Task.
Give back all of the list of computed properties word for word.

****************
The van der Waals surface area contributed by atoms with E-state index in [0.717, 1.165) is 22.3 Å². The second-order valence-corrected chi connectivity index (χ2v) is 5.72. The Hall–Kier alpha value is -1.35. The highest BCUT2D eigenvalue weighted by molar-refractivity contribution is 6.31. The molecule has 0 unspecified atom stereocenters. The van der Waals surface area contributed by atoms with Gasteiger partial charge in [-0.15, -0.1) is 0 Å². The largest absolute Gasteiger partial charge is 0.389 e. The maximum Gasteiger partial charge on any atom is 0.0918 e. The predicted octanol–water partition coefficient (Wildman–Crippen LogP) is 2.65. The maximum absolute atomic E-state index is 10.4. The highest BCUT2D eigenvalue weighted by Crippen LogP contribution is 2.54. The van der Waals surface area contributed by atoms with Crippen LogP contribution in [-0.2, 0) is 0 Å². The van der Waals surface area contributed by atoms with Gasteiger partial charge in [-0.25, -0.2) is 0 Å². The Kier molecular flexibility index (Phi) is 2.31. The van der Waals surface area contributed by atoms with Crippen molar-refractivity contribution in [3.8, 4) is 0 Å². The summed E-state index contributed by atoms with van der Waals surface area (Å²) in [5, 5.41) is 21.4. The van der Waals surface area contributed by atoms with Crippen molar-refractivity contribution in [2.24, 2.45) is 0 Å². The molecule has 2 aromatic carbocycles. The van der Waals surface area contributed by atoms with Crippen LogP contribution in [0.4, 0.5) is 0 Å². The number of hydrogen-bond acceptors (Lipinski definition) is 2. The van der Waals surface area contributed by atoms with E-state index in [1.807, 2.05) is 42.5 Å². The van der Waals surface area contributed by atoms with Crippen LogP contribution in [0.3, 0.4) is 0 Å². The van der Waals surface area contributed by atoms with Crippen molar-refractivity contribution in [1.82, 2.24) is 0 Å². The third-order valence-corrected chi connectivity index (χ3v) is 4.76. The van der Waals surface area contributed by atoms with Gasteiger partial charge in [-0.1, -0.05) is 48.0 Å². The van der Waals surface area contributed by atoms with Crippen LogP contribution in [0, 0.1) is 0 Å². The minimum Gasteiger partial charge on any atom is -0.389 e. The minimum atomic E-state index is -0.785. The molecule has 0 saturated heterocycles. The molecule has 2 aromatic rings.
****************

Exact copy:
The van der Waals surface area contributed by atoms with E-state index in [0.717, 1.165) is 22.3 Å². The second-order valence-corrected chi connectivity index (χ2v) is 5.72. The Hall–Kier alpha value is -1.35. The highest BCUT2D eigenvalue weighted by molar-refractivity contribution is 6.31. The molecule has 0 unspecified atom stereocenters. The van der Waals surface area contributed by atoms with Gasteiger partial charge in [-0.15, -0.1) is 0 Å². The largest absolute Gasteiger partial charge is 0.389 e. The maximum Gasteiger partial charge on any atom is 0.0918 e. The predicted octanol–water partition coefficient (Wildman–Crippen LogP) is 2.65. The maximum absolute atomic E-state index is 10.4. The highest BCUT2D eigenvalue weighted by Crippen LogP contribution is 2.54. The van der Waals surface area contributed by atoms with Crippen LogP contribution in [-0.2, 0) is 0 Å². The van der Waals surface area contributed by atoms with Gasteiger partial charge in [-0.25, -0.2) is 0 Å². The Kier molecular flexibility index (Phi) is 2.31. The van der Waals surface area contributed by atoms with Crippen molar-refractivity contribution in [3.8, 4) is 0 Å². The summed E-state index contributed by atoms with van der Waals surface area (Å²) in [5, 5.41) is 21.4. The van der Waals surface area contributed by atoms with Crippen molar-refractivity contribution in [2.24, 2.45) is 0 Å². The molecule has 2 aromatic carbocycles. The van der Waals surface area contributed by atoms with Crippen LogP contribution in [0.4, 0.5) is 0 Å². The number of hydrogen-bond acceptors (Lipinski definition) is 2. The van der Waals surface area contributed by atoms with E-state index in [1.807, 2.05) is 42.5 Å². The van der Waals surface area contributed by atoms with Crippen LogP contribution in [0.3, 0.4) is 0 Å². The van der Waals surface area contributed by atoms with Crippen molar-refractivity contribution in [1.82, 2.24) is 0 Å². The third-order valence-corrected chi connectivity index (χ3v) is 4.76. The van der Waals surface area contributed by atoms with Gasteiger partial charge in [-0.1, -0.05) is 48.0 Å². The van der Waals surface area contributed by atoms with Crippen LogP contribution in [0, 0.1) is 0 Å². The minimum Gasteiger partial charge on any atom is -0.389 e. The minimum atomic E-state index is -0.785. The molecule has 0 saturated heterocycles. The molecule has 2 aromatic rings.